With the tax season in full swing, some consumers are being ambushed by tax burdens related to the many bonuses and rewards doled out by banks. Because these rewards come in various forms, it may be confusing to assess which rewards are considered taxable income.

Some taxpayers are hitting a wall when they received a tax form (Form 1099-INT) for the value of miles awarded to them for opening a bank account.

As reported in this LA Times piece and in an active discussion on the FlyerTalk forums, Citibank customers were startled by letters saying that they have to pay taxes on the thousands of airline miles they received for opening a checking and savings account package.

The consumer advocate would be quick to side with customers who believe that there are no taxes due for these rewards miles. Despite the lack of detailed tax reporting rules by the Internal Revenue Service, it is likely that these customers would be responsible for these taxes.

According to IRS Publication 550:

Gifts for opening account. If you receive noncash gifts or services for making deposits or for opening an account in a savings institution, you may have to report the value as interest.

For deposits of less than $5,000, gifts or services valued at more than $10 must be reported as interest. For deposits of $5,000 or more, gifts or services valued at more than $20 must be reported as interest. The value is determined by the cost to the financial institution.”

Banks will mention that taxes are reported on the awarded amounts in the fine print.

For example, GiftsforBanking rewards customers with certain gifts when a certificate of deposit is opened. These gifts vary by term and deposit amount. Customers can get a 32” HDTV by opening a $10,000 5-year CD. And, in the fine print it says, “A 1099-INT statement for the value of the gift (including applicable sales taxes, shipping and handling costs) will be issued.”

Others would point out that there are no such tax reporting requirements involved with cash back and rewards bonuses on credit card accounts. However, card issuers do not note the tax burden in the fine print of applications.

These credit card bonuses are based on spending, so they are considered rebates.

Currently, the popular cash back Chase Freedom® card is awarding $150 cash back to new customers only if they spending $500 in the first 3 months. It’s not considered taxable income.

However, with a new Chase Total Checking account, customers can get a $125 cash bonus after depositing $100 within 60 days of opening. Chase will send a Form 1099-INT for this bonus.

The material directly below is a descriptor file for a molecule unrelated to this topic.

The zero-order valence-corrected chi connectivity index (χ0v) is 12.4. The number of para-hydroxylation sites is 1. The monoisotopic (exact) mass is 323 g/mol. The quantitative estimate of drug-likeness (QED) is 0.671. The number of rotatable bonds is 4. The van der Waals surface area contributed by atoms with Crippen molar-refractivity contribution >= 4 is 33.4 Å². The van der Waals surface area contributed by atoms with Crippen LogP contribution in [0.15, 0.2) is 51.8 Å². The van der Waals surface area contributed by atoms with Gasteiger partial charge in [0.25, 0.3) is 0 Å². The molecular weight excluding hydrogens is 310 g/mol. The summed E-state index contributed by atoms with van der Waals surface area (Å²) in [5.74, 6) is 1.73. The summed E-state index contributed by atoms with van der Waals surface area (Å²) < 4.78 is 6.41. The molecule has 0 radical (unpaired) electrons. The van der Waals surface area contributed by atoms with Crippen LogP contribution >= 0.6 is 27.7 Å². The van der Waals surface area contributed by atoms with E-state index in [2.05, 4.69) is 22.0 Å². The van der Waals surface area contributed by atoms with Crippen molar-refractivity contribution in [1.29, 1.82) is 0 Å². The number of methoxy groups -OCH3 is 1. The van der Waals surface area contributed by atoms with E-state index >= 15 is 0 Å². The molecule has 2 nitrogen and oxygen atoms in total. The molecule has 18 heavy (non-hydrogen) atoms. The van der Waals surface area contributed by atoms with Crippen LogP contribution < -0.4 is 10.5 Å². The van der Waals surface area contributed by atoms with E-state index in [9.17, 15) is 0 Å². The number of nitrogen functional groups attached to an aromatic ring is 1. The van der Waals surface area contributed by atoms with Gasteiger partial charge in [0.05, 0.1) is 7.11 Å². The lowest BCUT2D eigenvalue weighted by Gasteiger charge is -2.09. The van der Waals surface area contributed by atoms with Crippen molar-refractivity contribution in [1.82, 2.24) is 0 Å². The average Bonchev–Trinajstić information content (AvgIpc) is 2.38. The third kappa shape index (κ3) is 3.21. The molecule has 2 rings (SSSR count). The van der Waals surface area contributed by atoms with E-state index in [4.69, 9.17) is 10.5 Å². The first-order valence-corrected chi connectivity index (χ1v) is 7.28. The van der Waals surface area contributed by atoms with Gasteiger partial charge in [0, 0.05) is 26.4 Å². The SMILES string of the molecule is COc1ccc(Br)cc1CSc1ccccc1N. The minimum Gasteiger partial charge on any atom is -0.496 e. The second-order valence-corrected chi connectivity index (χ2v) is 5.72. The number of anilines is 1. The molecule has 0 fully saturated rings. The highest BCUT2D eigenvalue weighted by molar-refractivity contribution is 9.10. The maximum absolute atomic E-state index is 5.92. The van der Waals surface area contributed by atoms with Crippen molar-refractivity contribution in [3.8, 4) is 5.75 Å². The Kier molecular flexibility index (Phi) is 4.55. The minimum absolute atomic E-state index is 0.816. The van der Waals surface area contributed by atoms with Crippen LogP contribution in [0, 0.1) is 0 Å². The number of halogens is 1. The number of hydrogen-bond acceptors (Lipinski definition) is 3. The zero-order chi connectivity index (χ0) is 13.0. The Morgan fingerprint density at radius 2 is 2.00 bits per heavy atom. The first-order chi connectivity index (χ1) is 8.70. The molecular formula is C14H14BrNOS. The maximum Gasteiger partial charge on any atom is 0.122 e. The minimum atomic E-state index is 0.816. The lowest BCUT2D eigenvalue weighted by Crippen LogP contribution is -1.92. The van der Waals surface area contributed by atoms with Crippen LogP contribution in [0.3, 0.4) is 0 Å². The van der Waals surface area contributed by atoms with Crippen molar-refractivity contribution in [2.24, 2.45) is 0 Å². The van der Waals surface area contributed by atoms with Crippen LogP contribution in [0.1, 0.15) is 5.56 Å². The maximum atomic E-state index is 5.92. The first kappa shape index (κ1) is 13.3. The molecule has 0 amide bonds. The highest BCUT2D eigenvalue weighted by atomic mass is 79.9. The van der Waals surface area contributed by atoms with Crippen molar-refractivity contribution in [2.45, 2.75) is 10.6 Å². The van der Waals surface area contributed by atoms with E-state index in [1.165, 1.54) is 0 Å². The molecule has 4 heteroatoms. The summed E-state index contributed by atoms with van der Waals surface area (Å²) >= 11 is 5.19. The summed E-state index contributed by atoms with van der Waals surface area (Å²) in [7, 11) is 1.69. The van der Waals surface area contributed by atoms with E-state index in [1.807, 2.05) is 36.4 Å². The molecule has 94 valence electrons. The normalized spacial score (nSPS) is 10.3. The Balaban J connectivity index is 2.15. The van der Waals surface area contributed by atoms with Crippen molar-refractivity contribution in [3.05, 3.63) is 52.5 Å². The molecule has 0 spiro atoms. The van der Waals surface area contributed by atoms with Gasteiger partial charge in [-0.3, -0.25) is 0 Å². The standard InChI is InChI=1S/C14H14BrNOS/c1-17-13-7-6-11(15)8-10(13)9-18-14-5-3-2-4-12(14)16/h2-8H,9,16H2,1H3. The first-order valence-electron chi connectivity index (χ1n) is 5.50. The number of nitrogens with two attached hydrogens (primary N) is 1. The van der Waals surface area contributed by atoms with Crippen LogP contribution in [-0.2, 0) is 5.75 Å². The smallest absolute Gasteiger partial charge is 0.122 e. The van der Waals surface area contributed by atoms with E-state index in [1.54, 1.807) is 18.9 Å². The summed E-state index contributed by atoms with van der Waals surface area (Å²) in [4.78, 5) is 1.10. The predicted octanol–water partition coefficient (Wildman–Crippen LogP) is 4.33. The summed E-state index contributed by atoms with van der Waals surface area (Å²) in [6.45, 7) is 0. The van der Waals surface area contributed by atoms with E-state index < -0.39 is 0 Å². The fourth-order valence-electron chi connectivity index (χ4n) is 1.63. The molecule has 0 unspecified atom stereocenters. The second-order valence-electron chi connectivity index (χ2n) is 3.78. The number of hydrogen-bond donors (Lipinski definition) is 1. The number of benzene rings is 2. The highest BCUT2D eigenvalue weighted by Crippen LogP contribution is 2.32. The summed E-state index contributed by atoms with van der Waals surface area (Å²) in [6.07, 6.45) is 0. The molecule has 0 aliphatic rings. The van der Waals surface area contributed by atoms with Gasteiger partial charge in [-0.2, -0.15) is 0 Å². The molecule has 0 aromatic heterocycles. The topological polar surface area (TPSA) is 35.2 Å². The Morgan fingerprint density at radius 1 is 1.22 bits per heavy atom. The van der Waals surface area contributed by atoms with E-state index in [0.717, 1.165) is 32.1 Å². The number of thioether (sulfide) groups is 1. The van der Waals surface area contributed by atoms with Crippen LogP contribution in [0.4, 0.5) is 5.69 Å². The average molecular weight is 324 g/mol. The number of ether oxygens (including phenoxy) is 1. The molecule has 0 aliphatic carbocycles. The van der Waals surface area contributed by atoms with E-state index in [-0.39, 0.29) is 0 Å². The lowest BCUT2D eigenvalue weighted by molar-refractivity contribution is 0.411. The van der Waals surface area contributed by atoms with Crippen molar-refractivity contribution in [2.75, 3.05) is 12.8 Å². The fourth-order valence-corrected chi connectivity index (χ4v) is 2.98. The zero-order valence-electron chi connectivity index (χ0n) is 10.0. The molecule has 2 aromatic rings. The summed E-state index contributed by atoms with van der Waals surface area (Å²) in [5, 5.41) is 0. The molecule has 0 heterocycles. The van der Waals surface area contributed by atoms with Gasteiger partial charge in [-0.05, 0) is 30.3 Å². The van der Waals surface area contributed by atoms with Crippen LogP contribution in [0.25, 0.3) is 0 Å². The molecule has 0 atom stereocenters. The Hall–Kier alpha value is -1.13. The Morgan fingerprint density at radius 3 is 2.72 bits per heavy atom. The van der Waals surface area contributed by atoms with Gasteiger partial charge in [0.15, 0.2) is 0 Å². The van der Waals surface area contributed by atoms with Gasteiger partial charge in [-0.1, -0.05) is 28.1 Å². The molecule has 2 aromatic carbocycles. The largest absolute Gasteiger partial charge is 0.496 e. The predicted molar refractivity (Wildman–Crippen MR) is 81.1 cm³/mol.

The difference is slightly puzzling but still discernible.

Ongoing Benefits Ignored

At the risk of giving the IRS any ideas, there is a major dead zone regarding the taxing of ongoing account perks.

Many airline cards, such as the United Mileage Plus card, offer free complimentary airport lounge passes and free checked bags. Other cards such as the Southwest Airlines Rapid Rewards Plus credit card offer annual anniversary bonus points.

The IRS does not address the tax burden on these perks.

Again, since these cards often come with annual fees, these benefits can be considered “purchases”.

What do you believe should be the rules governing bank bonuses and rewards?

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  • Sunshine25

    > The difference is slightly puzzling but still discernible.

    If you receive a bonus by parking your money in a checking or savings account, I think it is perfectly reasonable to issue a 1099. You did not have to spend any money for this, so this is clearly income to some degree. It seems wrong to value 1 point as 2.5 cents though. How did they arrive at that valuation? If I redeem 40,000 points for cash, would that not be $400.00? It is not like I get $625.00 for 40,000 points?

    If you have to make purchases on your credit card for the reward, I would consider it a “rebate”. If you bought a $100 item and received a $2 rebate, your total cost is $98.

    • Valuation is definitely a grey area when it comes to miles and points – as there are many factors to consider.

      For some cards, 1 point does not necessarily equate to 1 cent (which has been a common standard). 

      Airline membership rewards programs have such a confusing redemption format that it certainly disrupts any sensible attempt to place a dollar value on a mile. American Airlines require different amounts of miles for different seating classes, destinations, and travel dates. 

      The IRS states that banks have to report the cost basis – which may (just pulling this out of air) include costs to maintain these programs/partnerships with the airlines.

      Ultimately, it appears that the bank has the final say.

      • Sunshine25

        I think a simple rule for valuation is the least favorable redemption rate customers are given on bank’s redemption site. If a $25 rewards check requires 5,000 points, then the valuation 1 point is 0.5 cents. Alternatively, we can be fair with banks and make the ratio 1 to 1. Although I don’t know why we should be fair to the banks.